April 3, 2001

Reno '60 to Give 2001 Convocation Address

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Janet Reno ’60, former U.S. attorney general during the Clinton Administration, will address the Class of 2001 at graduation in May. The Senior Class Convocation committee made the announcement late last night after the contract was finalized with Reno’s representatives.

The convocation committee is comprised of seniors on class council, the Cornell University Programming Board and the Student Assembly.

“We wanted someone who knew what [Cornell has] been like in the past and could connect that to where the University would go in the future,” said Nageeb Sumar ’01, convocation committee chair.

According Sumar, seniors expressed a strong interest in welcoming an alum to speak at the convocation ceremony.

“It’s been an honor to find someone to represent the [University’s] ideals and values,” Sumar said, noting that the Class of 2001 was the first to have input in the decision upon a speaker for its graduation.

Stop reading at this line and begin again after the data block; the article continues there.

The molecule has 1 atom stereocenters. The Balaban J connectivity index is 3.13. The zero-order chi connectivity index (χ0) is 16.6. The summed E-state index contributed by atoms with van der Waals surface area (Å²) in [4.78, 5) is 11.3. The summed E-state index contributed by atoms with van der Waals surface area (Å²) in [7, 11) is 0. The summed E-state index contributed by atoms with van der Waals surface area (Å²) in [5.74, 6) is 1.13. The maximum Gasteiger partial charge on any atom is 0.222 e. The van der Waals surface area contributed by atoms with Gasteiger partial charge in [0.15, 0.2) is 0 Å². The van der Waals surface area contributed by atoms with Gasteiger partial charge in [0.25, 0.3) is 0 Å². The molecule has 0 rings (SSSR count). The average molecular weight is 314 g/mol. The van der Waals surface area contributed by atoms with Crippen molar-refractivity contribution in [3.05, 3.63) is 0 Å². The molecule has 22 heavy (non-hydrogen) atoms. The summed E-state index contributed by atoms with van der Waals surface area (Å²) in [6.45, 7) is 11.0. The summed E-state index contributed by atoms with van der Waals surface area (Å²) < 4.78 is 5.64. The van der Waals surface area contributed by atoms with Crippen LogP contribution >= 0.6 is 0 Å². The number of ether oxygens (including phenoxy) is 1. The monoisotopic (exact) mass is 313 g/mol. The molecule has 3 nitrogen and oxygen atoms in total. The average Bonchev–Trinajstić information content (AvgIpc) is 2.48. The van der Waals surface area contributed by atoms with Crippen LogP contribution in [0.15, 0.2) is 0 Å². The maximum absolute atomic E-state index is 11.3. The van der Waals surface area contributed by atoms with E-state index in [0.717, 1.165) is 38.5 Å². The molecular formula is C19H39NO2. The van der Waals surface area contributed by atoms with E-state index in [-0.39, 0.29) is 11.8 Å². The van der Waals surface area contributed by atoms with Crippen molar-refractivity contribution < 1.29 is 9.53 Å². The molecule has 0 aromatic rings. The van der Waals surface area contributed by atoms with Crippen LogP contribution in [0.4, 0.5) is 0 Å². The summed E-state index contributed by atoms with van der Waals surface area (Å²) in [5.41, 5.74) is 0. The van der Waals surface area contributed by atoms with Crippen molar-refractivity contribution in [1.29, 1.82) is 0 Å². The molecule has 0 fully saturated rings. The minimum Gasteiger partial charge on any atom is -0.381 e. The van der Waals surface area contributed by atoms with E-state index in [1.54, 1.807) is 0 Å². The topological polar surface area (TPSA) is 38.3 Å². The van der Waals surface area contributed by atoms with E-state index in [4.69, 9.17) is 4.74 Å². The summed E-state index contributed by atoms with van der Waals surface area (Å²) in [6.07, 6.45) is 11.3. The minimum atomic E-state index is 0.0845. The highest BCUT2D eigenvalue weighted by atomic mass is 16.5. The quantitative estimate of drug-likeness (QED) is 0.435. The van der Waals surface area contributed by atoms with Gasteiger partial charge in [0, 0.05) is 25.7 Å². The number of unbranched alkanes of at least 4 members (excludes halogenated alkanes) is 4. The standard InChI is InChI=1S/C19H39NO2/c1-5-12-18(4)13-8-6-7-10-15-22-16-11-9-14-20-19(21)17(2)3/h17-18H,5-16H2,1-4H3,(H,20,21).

With President Hunter R. Rawlings III and the Board of Trustees in attendance, the convocation ceremony will also include remarks from the convocation chair, the class president and the alumni president, who will present the class gift, Sumar noted.

Set for May 26 at Barton Hall, Janet Reno will speak at 12 p.m.

Because of the anticipated rush for seating in Barton to hear Reno, the class council plans to issue two tickets to each graduating senior — though convocation is usually open to the public.

Reno was one in a group of political leaders and entertainers, alumni and others, that made the top five most desired convocation speakers for the Class of 2001, according to Class President Claire Ackerman ’01.

“I’m personally very excited,” Ackerman said. “I’ve heard wonderful things about her as a speaker.”

Reno is the longest serving U.S. attorney general since before the Civil War, according to a release issued to the convocation committee.

“She has certainly experienced a great deal of controversy in her position and role and can therefore really talk about what kind of skills she needed to be successful and how her experiences at Cornell shaped her,” said Jennifer Davis, director of Class Councils, who oversaw the search process.

According to Davis, class feedback for the convocation speaker was greater than any other program or event sponsored by the class councils.

Archived article by Tanvi Chheda